Evocative tale makes the perfect holiday companion
Fiction: The Missing Wife, Sheila O'Flanagan, Headline Review, pbk, 468 pages, €18.99
Sheila O'Flanagan's 25th book is a big, fat, generous page-turner, clocking in at just under 470 pages. While our thoughts turn to the possibility of summer holidays in sunnier spots, here we have a book set mostly in the Aquitaine region of south-west France, a place the author obviously loves. And she describes the locations with such exacting and persuasive detail, it's difficult not to smell the lavender, the salt of the Atlantic ocean, the richness of the French-pressed morning coffee, the cool, clean air of the Pyrenees.
Some of it is set in an imaginary road just off Mobhi Road in Dublin's Glasnevin, too - lest we lose the run of ourselves. But it's precisely from this spot that Imogen Naughton goes missing. And it's here, through some fiendishly clever manipulation of dialogue, we learn why.
Imogen and Vince seem to have the perfect DINK (Double-Income-No-Kids) marriage. Vince is climbing the greasy executive pole in insurance, Imogen is working for a French distribution company with an office in Dublin. When asked to accompany her boss on a business trip to Paris, Imogen realises that she can finally implement her Plan. She has been putting money aside for the last couple of years - in secret, telling nobody - so that when the time is right, the Plan can be activated. The Plan is a very simple one - to go missing. And the more we learn about Vince, the more we are assured that even the most long-suffering martyr would go missing on Vince, first chance they got.
There are faint shades of Sleeping with the Enemy here, but O'Flanagan is cleverer than that. Vince is no Martin, so menacingly played by our own Patrick Bergin. Vince is not a violent man. He has never laid a finger on Imogen, nor would he. But this is the kind of marriage where the abuse is much more subtle, much darker, and much more difficult to measure in a divorce court. Vince's abuse is slow, niggling, tenuous and persistent. And he's so good at it, nobody suspects a thing. It has taken Imogen herself a long time to realise her predicament.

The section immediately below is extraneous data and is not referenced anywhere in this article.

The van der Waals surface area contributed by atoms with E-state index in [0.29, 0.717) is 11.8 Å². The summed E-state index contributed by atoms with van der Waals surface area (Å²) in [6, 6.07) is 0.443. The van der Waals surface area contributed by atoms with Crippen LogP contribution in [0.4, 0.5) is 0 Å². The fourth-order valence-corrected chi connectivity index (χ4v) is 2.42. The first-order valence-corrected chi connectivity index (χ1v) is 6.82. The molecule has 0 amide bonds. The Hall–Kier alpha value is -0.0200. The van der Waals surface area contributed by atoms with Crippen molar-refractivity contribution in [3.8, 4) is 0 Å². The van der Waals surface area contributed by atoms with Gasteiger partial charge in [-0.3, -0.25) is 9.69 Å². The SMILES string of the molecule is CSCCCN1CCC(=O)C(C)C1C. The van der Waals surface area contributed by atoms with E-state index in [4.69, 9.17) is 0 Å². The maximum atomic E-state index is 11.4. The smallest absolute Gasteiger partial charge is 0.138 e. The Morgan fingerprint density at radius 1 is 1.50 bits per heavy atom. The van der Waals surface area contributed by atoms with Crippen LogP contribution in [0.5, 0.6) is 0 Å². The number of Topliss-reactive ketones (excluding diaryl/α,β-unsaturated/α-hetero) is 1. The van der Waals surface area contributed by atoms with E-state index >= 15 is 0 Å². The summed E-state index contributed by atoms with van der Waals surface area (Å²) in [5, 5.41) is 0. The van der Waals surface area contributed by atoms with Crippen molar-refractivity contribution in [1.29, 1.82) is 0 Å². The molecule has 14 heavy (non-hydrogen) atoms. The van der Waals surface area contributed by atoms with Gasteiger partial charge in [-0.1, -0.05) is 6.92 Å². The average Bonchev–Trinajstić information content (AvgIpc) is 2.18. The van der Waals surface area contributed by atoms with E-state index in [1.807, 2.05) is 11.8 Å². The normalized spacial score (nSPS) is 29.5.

Like so many women in similar situations, she believes much of it to be her fault. But, five years on, having somehow cut ties with what remains of her fractured family, and with hardly any friends except for her gym partner, she knows that she can never simply ask for a divorce. She must leave, and she must ensure that she can't be found.
Her business trip to Paris is her golden opportunity to return to her childhood home in Aquitaine, but she must scatter a few red herrings in her wake. She has no doubt that Vince will follow her, sooner rather than later.
There is no tiny detail left unattended to in this novel. Social media being what it is, it's much more difficult to go missing nowadays than it was even five short years ago. Email addresses, GPS tracking apps on mobile phones, Facebook, caller IDs - O'Flanagan has thought of everything, and so ensures that Imogen also thinks of everything.
Imogen is a clever cookie, although her husband is reluctant to admit it, having long ago dissuaded her from following a "dry academic" career with her history degree and insisting that she take a humdrum admin job instead. It's the same humdrum job that finally offers her an opportunity for escape.
Of course this novel is commercial fiction. O'Flanagan is one of our best-known, best-loved and most prolific women's fiction authors. But there's more to this story. The character of Vince is by far the most fascinating. There are none so blind as those who will not see, as the saying goes, and Vince is completely blind to the fact that he is a perpetrator of abuse of any kind. He simply can't fathom that having his own way all the time involves someone else surrendering significant chunks of themselves. He's even got the same quirky "steak on Thursday" trait that made Shirley Valentine's husband Joe so pathetically funny. But Vince as a character is much darker than the hapless Joe Valentine. And he's twice as unaware.
He's a misanthrope who believes everyone is on the make, and almost lands himself in seriously hot water when he attempts to bribe a French official. Suffering from more than an average dollop of paranoia, he believes the world and its mother (and its missing wife) is out to get him. He's the type of individual that we all possibly know, the type who couldn't watch a rugby match because he believes every time there's a scrum, they're talking about him. But he takes life even more personally than our real acquaintances might. And, bless him, he hasn't got a friend in the world. Without his wife, he is utterly alone, with nobody to face except himself. O'Flanagan paints him with vivid, flawless, authentic brush strokes and I believe she's to be commended for it.
With the season that's in it, and most of us looking forward to some kind of a break, even if it's only here in Ireland, this book is bound to sell well. Holidays are about relaxation of the mind as well as the body. Many avid readers look for something a bit lighter than their usual book diet when they take a break. You might be heading to Ballybunion instead of Biarritz for your summer holidays, but you can have all the sights and sounds and smells of the south of France here with O'Flanagan's affectionate depiction of Aquitaine. This book is nothing if not evocative.
You'll also have an entertaining read, not without its funny moments, despite the gloomy, neurotic and menacing Vince. Romance is thrown in for good measure, but - like life - it's found quite accidentally, when it's not being sought.
It's a thoroughly satisfying, well-paced plot from a sure and experienced pen. To be enjoyed, perhaps, with a glass or two of decent Bordeaux?